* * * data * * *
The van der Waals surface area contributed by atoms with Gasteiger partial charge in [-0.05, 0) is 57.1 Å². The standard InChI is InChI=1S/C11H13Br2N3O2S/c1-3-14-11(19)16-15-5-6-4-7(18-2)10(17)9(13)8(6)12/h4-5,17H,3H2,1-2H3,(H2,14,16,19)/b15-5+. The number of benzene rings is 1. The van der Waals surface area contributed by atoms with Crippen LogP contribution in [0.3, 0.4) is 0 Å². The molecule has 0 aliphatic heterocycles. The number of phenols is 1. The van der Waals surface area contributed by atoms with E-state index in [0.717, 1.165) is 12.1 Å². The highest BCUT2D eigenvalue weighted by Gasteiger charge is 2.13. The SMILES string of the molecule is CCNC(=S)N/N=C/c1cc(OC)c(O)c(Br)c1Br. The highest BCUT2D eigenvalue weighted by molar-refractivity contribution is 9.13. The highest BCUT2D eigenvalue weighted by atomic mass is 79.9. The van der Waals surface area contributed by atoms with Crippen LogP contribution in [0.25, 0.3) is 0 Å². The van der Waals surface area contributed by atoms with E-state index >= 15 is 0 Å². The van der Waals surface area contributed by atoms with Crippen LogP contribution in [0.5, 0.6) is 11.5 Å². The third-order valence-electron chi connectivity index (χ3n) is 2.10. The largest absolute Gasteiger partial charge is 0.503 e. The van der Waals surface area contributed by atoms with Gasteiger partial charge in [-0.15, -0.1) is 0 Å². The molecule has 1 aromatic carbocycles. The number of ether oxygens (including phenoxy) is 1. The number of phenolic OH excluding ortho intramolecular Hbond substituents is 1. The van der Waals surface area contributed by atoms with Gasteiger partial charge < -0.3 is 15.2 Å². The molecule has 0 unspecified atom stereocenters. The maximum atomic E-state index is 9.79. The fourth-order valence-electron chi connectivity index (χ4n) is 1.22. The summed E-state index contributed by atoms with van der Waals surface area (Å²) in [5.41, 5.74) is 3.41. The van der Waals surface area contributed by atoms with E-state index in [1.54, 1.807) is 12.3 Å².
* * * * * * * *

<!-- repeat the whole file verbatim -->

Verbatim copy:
The van der Waals surface area contributed by atoms with Gasteiger partial charge in [-0.05, 0) is 57.1 Å². The standard InChI is InChI=1S/C11H13Br2N3O2S/c1-3-14-11(19)16-15-5-6-4-7(18-2)10(17)9(13)8(6)12/h4-5,17H,3H2,1-2H3,(H2,14,16,19)/b15-5+. The number of benzene rings is 1. The van der Waals surface area contributed by atoms with Crippen LogP contribution in [0.3, 0.4) is 0 Å². The molecule has 0 aliphatic heterocycles. The number of phenols is 1. The van der Waals surface area contributed by atoms with E-state index in [0.717, 1.165) is 12.1 Å². The highest BCUT2D eigenvalue weighted by Gasteiger charge is 2.13. The SMILES string of the molecule is CCNC(=S)N/N=C/c1cc(OC)c(O)c(Br)c1Br. The highest BCUT2D eigenvalue weighted by molar-refractivity contribution is 9.13. The highest BCUT2D eigenvalue weighted by atomic mass is 79.9. The van der Waals surface area contributed by atoms with Crippen LogP contribution in [0.25, 0.3) is 0 Å². The van der Waals surface area contributed by atoms with E-state index >= 15 is 0 Å². The van der Waals surface area contributed by atoms with Crippen LogP contribution in [0.5, 0.6) is 11.5 Å². The third-order valence-electron chi connectivity index (χ3n) is 2.10. The largest absolute Gasteiger partial charge is 0.503 e. The van der Waals surface area contributed by atoms with Gasteiger partial charge in [-0.15, -0.1) is 0 Å². The molecule has 1 aromatic carbocycles. The number of ether oxygens (including phenoxy) is 1. The number of phenolic OH excluding ortho intramolecular Hbond substituents is 1. The van der Waals surface area contributed by atoms with Gasteiger partial charge < -0.3 is 15.2 Å². The molecule has 0 unspecified atom stereocenters. The maximum atomic E-state index is 9.79. The fourth-order valence-electron chi connectivity index (χ4n) is 1.22. The summed E-state index contributed by atoms with van der Waals surface area (Å²) in [5.41, 5.74) is 3.41. The van der Waals surface area contributed by atoms with E-state index in [1.54, 1.807) is 12.3 Å².